EU Targets Tax Disparity in the Accommodation Market

The European Commission is working on updating its VAT rules to address the tax disparity between traditional hotels and short-term accommodation rentals facilitated through online platforms such as Airbnb and According to Carmen Muñiz Sánchez, Head of Sector in TAXUD’s VAT Policy Unit, current VAT rules do not capture modern business models, leading to unfair tax treatment and price competition between hotels and short-term rentals.

To address the issue, the proposed VAT rules will treat short-term rentals of up to 45 days similarly to hotels, requiring VAT to be paid at the same rate as hotel stays. Rather than taxing individuals renting out their properties, the online platforms will be considered the “deemed supplier”. They will be responsible for collecting and remitting VAT on behalf of the users.

The new rules aim to harmonize and simplify tax collection across the EU, benefiting platforms, users, and traditional hospitality businesses. These changes are estimated to save platforms €48 million per year over ten years and generate additional VAT revenues of €6.6 billion yearly for Member States.

ChatGPT Stopped in Italy Over Privacy Concerns

ChatGPT user interface

The Italian data protection authority (Garante) has temporarily limited the processing of Italian users’ data by OpenAI, the US-based company behind ChatGPT. The decision follows a reported data breach on 20 March that affected users’ conversations and payment information. The Garante asserts that OpenAI provides no information to users about the data collection process and lacks a legal basis for the massive collection and processing of personal data to train the AI algorithms. Moreover, the authority found that ChatGPT occasionally produces inaccurate personal data. Another concern raised by the Garante is the absence of an age verification mechanism, potentially exposing children to inappropriate content, despite OpenAI’s terms of service stating the platform is for users aged 13 and above.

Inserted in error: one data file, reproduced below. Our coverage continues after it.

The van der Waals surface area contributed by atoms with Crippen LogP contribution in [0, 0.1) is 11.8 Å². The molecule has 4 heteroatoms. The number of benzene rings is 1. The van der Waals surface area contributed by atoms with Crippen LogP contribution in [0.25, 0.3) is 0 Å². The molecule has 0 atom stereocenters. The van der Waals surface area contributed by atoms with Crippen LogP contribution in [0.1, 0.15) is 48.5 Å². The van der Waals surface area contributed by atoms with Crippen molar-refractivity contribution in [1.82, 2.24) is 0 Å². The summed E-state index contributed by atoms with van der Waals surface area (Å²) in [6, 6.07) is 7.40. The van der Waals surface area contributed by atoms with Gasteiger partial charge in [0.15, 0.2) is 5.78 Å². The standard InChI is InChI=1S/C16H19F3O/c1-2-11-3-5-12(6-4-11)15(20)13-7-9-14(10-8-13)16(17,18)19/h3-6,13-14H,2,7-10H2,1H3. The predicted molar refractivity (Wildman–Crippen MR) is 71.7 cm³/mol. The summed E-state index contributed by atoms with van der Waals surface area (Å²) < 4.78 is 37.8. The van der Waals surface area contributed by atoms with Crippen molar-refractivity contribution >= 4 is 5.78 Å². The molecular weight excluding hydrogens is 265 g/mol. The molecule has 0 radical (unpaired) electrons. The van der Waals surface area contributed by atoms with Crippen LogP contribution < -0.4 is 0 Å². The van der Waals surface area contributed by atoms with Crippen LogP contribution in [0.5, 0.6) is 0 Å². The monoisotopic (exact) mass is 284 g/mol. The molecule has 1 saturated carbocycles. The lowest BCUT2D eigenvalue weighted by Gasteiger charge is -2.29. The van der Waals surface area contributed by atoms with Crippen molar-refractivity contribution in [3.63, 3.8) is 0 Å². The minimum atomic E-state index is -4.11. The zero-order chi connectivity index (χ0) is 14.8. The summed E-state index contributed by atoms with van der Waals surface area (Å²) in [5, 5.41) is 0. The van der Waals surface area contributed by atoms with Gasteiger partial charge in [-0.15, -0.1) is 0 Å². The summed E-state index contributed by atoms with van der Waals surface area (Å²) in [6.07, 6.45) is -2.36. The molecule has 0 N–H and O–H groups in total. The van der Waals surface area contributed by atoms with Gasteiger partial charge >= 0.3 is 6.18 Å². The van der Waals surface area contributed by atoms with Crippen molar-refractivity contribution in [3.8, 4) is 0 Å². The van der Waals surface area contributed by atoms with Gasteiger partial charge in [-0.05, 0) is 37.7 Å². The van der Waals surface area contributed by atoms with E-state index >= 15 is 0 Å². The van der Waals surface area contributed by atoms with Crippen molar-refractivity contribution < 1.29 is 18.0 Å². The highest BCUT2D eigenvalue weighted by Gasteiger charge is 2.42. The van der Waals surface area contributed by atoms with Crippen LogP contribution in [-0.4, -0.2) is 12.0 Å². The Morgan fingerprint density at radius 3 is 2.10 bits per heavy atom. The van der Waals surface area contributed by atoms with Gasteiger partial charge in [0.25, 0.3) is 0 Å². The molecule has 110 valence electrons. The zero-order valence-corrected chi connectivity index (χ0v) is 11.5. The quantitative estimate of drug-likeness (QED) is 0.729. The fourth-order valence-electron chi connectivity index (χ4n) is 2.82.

OpenAI, though not established in the EU, has a representative in the European Economic Area. The company has 20 days to notify the Italian SA of measures taken to comply with the order or face a fine of up to €20 million or 4% of their worldwide annual turnover.

ECJ Adopts Modernized Procedures

A hearing of the Court of Justice – Grand Chamber © Court of Justice of the European Union

The General Court of Justice of the European Union has introduced amendments to its Rules of Procedure, effective from 1 April, to promote modern and efficient justice. Fundamental changes include allowing videoconferencing for hearings for “health, security or other serious reasons,” the introduction of electronic signatures for judgments and orders, and the adoption of proactive case management strategies. The amendments also address data protection and offer additional guidance to parties’ representatives through updated and new documents. These changes have been endorsed by the Court of Justice and approved by the Council of the European Union.